The interest in "so bad they're good" movies has taken off in recent years. Names like Tommy Wiseau are being introduced into the lexicon of Oscar fodder, playing to an audience that would have watched Tim Burton's Ed Wood two decades ago. The phenomenon isn't new, but the idea of watching bad movies for a good time is new to someone every day, and often times the story of those films and their makers are more interesting than the films themselves.
Conrad Brooks may not be a household name, and outside of genre fans and film buffs, even Ed Wood, the name he is most often attached to, is mostly relegated to, at best, passing acknowledgement. As a refresher, Ed Wood is a filmmaker best known for films such as Plan 9 From outer Space and Glen or Glenda, exploitation movies considered for some time to be a few of the worst films ever made. Brooks was a frequent collaborator with Wood, having worked on many of his early and more recognized films as cast and crew. He was the last surviving cast member from the early Wood films. The story of Brooks himself as a filmmaker, however, may both rival that of his better known counterpart and, despite it, never be fully heard.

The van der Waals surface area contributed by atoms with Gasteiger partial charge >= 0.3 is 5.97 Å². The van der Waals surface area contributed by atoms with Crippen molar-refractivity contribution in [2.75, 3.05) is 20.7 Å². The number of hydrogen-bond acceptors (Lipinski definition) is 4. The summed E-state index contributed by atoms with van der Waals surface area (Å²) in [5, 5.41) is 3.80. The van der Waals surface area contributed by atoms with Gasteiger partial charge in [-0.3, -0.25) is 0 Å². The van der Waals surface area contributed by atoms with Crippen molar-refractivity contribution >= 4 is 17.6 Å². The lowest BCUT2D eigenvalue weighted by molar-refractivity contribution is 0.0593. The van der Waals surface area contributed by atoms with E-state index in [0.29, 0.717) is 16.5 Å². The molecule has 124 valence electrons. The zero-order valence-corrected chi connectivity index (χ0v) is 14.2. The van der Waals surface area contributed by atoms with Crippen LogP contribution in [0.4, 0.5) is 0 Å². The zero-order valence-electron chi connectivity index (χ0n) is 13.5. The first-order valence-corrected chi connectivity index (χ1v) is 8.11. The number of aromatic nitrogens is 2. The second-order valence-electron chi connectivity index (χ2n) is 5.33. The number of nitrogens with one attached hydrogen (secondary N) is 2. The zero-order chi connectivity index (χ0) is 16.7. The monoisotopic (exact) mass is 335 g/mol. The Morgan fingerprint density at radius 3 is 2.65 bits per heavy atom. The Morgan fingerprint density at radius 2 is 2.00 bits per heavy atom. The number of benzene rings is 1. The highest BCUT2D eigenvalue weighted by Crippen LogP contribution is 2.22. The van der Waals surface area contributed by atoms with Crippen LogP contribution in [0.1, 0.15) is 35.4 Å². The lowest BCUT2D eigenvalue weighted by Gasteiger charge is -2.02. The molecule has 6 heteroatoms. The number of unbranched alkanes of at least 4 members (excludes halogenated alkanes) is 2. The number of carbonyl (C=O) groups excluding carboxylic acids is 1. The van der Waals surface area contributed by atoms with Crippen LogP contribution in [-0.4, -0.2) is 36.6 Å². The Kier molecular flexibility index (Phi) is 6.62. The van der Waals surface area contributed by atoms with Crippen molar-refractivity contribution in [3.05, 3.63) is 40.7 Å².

Brooks was born in Baltimore, Maryland, a city with it's own legacy of weird cinema, and moved to LA as soon as he turned 18 to seek a future in acting. It's the filmography of Wood that gave Brooks many of his credits as a young man, taking odd rolls, and in some cases multiple in a single film, that were often uncredited. It was his role as a Police Officer in Plan 9 From Outer Space that he is best known for, netting him decades later a brief guest appearance in Tim Burton's retelling of Wood's story, Ed Wood, and a younger actor playing him in a supporting role. This was a frequent theme for Brooks in his later years, after the resurgence in popularity of early B movies in the late 80s and into the 90s that brought him into the convention scene. Along with playing along side Wood headliner Bela Lugosi, whom Brooks would defend countless times in personal conversation from the sometimes terse representation in Burton's reimagining, he would play beside actors ranging from Johnny Depp (playing his late friend Wood) to Joe Estevez in the video oddity Little Lost Sea Serpent. He had a knack for finding directors that would bring him back for future work, like Donald G Jackson, again playing odd parts in some of the filmmaker's assorted Scott Shaw vehicles, a shakey post-apocalyptic franchise culminating in the film Toad Warrior. He would also rack up many credits in young and unknown filmmakers' shoots, willing to work for a buck or occasionally simply some kind words and a ride to set (the author of this article can personally attest to this, having once brought him to work on a short film for a six pack of beer and a Subway sandwich), lending a strange credibility that can't be considered on an alphabetical scale. Brooks wasn't B or C, even even Z list. He was something unique.